Amber said she is very humbled to win the award and felt “it was sweet and a huge blessing. So many of the people I work with deserve so much of the credit.”

Nursing During the Time of Covid

Amber said while it’s always vital for medical staff to work together for best outcomes, it’s become even more critical in this time of the COVID-19 pandemic. “The number one thing is teamwork. We know we have each other’s backs and work as a team coordinating communication between doctors and patients’ families, who are often worried because they can’t see their loved ones. It’s so important for us to be kind and patient.”

Farm Living Off the Clock
Although Amber loves her job, she also enjoys time off at home to decompress. After growing up in Brunswick and living there during the early years of her marriage, she, her husband and children moved to rural Hillard, Fla. “My husband was raised in Hilliard and his family lives there. It takes a village to raise kids, so we moved to the village,” she laughed. “I work two, 12-hour shifts a week. It’s about an hour-and-a-half drive, but also a nice time for me to de-stress.”

Amber and her family love spending time outdoors, so their rural setting is a perfect fit. “We have a tractor, ducks and chickens; it’s the epitome of country living,” she laughed, again. “We also have our cats, Tiger and Shiloh, and a dog named Dixie.”

Words of Wisdom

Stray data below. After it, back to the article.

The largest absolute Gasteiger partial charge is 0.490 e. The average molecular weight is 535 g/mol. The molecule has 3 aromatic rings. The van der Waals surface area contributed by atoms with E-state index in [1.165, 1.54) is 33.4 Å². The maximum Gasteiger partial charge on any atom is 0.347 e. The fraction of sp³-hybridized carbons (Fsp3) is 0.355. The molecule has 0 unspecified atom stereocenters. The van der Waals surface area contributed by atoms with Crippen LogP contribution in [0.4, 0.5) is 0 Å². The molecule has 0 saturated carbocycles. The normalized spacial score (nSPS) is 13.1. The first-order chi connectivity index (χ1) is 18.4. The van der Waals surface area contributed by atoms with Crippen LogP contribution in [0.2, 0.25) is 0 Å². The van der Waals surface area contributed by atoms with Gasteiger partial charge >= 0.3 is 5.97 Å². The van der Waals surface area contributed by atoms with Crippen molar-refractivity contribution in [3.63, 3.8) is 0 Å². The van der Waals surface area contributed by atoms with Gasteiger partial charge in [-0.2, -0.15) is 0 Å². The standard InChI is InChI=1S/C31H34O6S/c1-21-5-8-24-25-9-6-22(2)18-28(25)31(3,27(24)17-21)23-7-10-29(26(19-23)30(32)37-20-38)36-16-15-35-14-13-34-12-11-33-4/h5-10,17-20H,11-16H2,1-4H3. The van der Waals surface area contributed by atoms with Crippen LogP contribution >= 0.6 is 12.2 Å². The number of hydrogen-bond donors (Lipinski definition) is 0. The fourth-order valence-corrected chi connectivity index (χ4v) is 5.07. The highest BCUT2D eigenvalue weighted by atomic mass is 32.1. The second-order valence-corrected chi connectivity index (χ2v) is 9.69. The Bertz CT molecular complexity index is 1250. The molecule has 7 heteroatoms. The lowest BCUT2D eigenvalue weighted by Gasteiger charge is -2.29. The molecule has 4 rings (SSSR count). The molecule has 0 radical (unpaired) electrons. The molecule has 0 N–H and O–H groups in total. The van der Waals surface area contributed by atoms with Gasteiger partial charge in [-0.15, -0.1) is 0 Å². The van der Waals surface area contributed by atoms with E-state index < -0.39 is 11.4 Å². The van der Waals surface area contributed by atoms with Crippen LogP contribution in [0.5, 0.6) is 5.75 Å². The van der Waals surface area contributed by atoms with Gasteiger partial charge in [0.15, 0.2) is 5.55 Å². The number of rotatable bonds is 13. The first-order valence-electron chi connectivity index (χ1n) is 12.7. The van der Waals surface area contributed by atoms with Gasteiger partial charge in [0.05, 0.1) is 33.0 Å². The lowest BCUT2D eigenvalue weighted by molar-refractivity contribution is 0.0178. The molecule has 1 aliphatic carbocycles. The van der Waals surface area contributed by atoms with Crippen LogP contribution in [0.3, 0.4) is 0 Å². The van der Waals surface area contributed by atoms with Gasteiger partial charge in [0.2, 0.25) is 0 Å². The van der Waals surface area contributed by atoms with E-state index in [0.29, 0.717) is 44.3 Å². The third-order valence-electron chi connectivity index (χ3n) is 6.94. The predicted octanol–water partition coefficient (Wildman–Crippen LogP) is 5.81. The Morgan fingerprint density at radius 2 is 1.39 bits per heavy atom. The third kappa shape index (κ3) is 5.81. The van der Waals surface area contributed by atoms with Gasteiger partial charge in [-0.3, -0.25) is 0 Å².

Amber’s advice to anyone considering a career in nursing is “your compassion for people is the most important thing to have. You’ll have good days and bad days but hold on to the good ones. You are only one person there to do the very best you can do. Remember it’s not only the patient you are caring for, you are also there for their family and loved ones. Providing communication between the doctors, patients and their families is a critical part of what we do. It’s also important to do that extra thing which blesses their day. It could be something as small as getting them an extra blanket, or a cup of coffee. And a smile always goes a long way. We all could use more smiles!”

 

Up Close:

Family & Friends:
Husband: Justin; son, Jace, 7, daughter Clara 6; Parents: Mike and Judy Haulman; sisters, Rachel Taylor and Jackie Strickland. “We also have a great network of friends at Anchor Church in Hilliard.”

Motto:
“It’s pretty much the Golden Rule. I always think of my patients and say, ‘how would I want my own family member to be treated?’ Everybody needs a little sunshine.”

Covid Scare:
Early in the pandemic, Amber and her family encountered someone who had tested positive for the virus. “It was so strange. The kids and I tested positive, but my husband was negative. Thank God, we didn’t get sick. I was worried, especially since Clara has some special circumstances, and Jace has asthma.”

Green Thumb:
“I love gardening and have hydroponic lettuce and broccoli. We all love being outside working in the yard and playing with the kids.”

Cat Antics:
“Tiger and Shiloh like to bring us surprises. Once they brought a still-alive mouse inside and let it go…now, that was fun!”